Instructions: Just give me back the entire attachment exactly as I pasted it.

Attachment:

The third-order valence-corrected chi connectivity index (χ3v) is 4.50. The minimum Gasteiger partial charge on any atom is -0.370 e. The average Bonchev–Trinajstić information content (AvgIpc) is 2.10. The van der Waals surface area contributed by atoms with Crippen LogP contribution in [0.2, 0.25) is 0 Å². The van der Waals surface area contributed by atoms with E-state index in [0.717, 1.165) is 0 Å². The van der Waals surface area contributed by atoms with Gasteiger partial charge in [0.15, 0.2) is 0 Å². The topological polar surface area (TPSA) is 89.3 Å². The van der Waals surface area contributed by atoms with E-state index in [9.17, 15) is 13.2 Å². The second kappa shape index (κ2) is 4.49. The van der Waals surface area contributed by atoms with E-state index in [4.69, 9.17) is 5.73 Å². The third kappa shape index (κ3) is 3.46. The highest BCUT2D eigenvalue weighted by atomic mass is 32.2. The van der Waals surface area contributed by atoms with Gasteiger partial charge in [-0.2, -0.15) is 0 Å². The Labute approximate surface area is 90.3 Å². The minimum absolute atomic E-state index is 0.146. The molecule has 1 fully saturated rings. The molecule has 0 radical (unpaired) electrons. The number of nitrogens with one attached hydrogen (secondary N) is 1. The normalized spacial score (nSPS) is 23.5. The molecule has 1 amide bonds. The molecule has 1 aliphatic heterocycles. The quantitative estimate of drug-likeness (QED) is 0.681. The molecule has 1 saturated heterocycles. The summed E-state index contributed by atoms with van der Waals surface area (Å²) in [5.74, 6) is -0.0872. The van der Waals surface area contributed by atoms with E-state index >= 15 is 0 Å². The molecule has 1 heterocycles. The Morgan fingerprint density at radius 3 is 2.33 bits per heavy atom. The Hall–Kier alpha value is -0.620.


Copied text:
The third-order valence-corrected chi connectivity index (χ3v) is 4.50. The minimum Gasteiger partial charge on any atom is -0.370 e. The average Bonchev–Trinajstić information content (AvgIpc) is 2.10. The van der Waals surface area contributed by atoms with Crippen LogP contribution in [0.2, 0.25) is 0 Å². The van der Waals surface area contributed by atoms with E-state index in [0.717, 1.165) is 0 Å². The van der Waals surface area contributed by atoms with Gasteiger partial charge in [0.15, 0.2) is 0 Å². The topological polar surface area (TPSA) is 89.3 Å². The van der Waals surface area contributed by atoms with E-state index in [9.17, 15) is 13.2 Å². The second kappa shape index (κ2) is 4.49. The van der Waals surface area contributed by atoms with E-state index in [4.69, 9.17) is 5.73 Å². The third kappa shape index (κ3) is 3.46. The highest BCUT2D eigenvalue weighted by atomic mass is 32.2. The van der Waals surface area contributed by atoms with Gasteiger partial charge in [-0.2, -0.15) is 0 Å². The Labute approximate surface area is 90.3 Å². The minimum absolute atomic E-state index is 0.146. The molecule has 1 fully saturated rings. The molecule has 0 radical (unpaired) electrons. The number of nitrogens with one attached hydrogen (secondary N) is 1. The normalized spacial score (nSPS) is 23.5. The molecule has 1 amide bonds. The molecule has 1 aliphatic heterocycles. The quantitative estimate of drug-likeness (QED) is 0.681. The molecule has 1 saturated heterocycles. The summed E-state index contributed by atoms with van der Waals surface area (Å²) in [5.74, 6) is -0.0872. The van der Waals surface area contributed by atoms with E-state index >= 15 is 0 Å². The molecule has 1 heterocycles. The Morgan fingerprint density at radius 3 is 2.33 bits per heavy atom. The Hall–Kier alpha value is -0.620.